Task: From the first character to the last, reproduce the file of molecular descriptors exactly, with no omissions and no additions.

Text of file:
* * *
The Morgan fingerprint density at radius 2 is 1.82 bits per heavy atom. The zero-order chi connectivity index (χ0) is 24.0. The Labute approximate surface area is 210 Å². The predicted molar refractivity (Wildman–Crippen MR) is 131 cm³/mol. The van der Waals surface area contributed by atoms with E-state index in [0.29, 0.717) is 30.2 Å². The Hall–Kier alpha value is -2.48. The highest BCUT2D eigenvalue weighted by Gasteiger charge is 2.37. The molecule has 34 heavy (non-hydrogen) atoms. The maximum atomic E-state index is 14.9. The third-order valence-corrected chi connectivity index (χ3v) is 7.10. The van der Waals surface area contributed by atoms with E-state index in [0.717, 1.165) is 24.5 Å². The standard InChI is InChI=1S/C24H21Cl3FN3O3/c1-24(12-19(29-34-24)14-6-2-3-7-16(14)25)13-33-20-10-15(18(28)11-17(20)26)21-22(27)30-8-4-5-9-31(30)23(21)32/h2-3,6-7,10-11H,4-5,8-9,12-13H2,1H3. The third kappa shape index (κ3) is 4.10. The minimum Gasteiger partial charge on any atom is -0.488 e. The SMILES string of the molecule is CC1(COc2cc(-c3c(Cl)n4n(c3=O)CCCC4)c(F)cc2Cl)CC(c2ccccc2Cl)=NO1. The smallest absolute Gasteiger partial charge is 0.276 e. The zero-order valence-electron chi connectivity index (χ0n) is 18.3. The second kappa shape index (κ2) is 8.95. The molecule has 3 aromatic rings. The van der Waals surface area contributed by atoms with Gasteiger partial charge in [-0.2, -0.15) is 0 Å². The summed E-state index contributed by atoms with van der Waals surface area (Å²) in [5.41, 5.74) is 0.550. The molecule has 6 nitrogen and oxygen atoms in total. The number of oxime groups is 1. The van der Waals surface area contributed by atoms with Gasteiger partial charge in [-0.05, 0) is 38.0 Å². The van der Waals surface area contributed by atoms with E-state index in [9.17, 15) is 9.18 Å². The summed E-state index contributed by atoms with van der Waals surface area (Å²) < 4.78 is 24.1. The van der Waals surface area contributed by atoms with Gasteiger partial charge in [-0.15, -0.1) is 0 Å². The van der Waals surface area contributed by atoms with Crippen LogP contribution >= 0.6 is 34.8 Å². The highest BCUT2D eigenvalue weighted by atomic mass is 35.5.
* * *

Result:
The Morgan fingerprint density at radius 2 is 1.82 bits per heavy atom. The zero-order chi connectivity index (χ0) is 24.0. The Labute approximate surface area is 210 Å². The predicted molar refractivity (Wildman–Crippen MR) is 131 cm³/mol. The van der Waals surface area contributed by atoms with E-state index in [0.29, 0.717) is 30.2 Å². The Hall–Kier alpha value is -2.48. The highest BCUT2D eigenvalue weighted by Gasteiger charge is 2.37. The molecule has 34 heavy (non-hydrogen) atoms. The maximum atomic E-state index is 14.9. The third-order valence-corrected chi connectivity index (χ3v) is 7.10. The van der Waals surface area contributed by atoms with E-state index in [0.717, 1.165) is 24.5 Å². The standard InChI is InChI=1S/C24H21Cl3FN3O3/c1-24(12-19(29-34-24)14-6-2-3-7-16(14)25)13-33-20-10-15(18(28)11-17(20)26)21-22(27)30-8-4-5-9-31(30)23(21)32/h2-3,6-7,10-11H,4-5,8-9,12-13H2,1H3. The third kappa shape index (κ3) is 4.10. The minimum Gasteiger partial charge on any atom is -0.488 e. The SMILES string of the molecule is CC1(COc2cc(-c3c(Cl)n4n(c3=O)CCCC4)c(F)cc2Cl)CC(c2ccccc2Cl)=NO1. The smallest absolute Gasteiger partial charge is 0.276 e. The zero-order valence-electron chi connectivity index (χ0n) is 18.3. The second kappa shape index (κ2) is 8.95. The molecule has 3 aromatic rings. The van der Waals surface area contributed by atoms with Gasteiger partial charge in [-0.2, -0.15) is 0 Å². The summed E-state index contributed by atoms with van der Waals surface area (Å²) in [5.41, 5.74) is 0.550. The molecule has 6 nitrogen and oxygen atoms in total. The number of oxime groups is 1. The van der Waals surface area contributed by atoms with Gasteiger partial charge in [-0.05, 0) is 38.0 Å². The van der Waals surface area contributed by atoms with E-state index in [9.17, 15) is 9.18 Å². The summed E-state index contributed by atoms with van der Waals surface area (Å²) < 4.78 is 24.1. The van der Waals surface area contributed by atoms with Gasteiger partial charge in [-0.15, -0.1) is 0 Å². The van der Waals surface area contributed by atoms with Crippen LogP contribution >= 0.6 is 34.8 Å². The highest BCUT2D eigenvalue weighted by atomic mass is 35.5.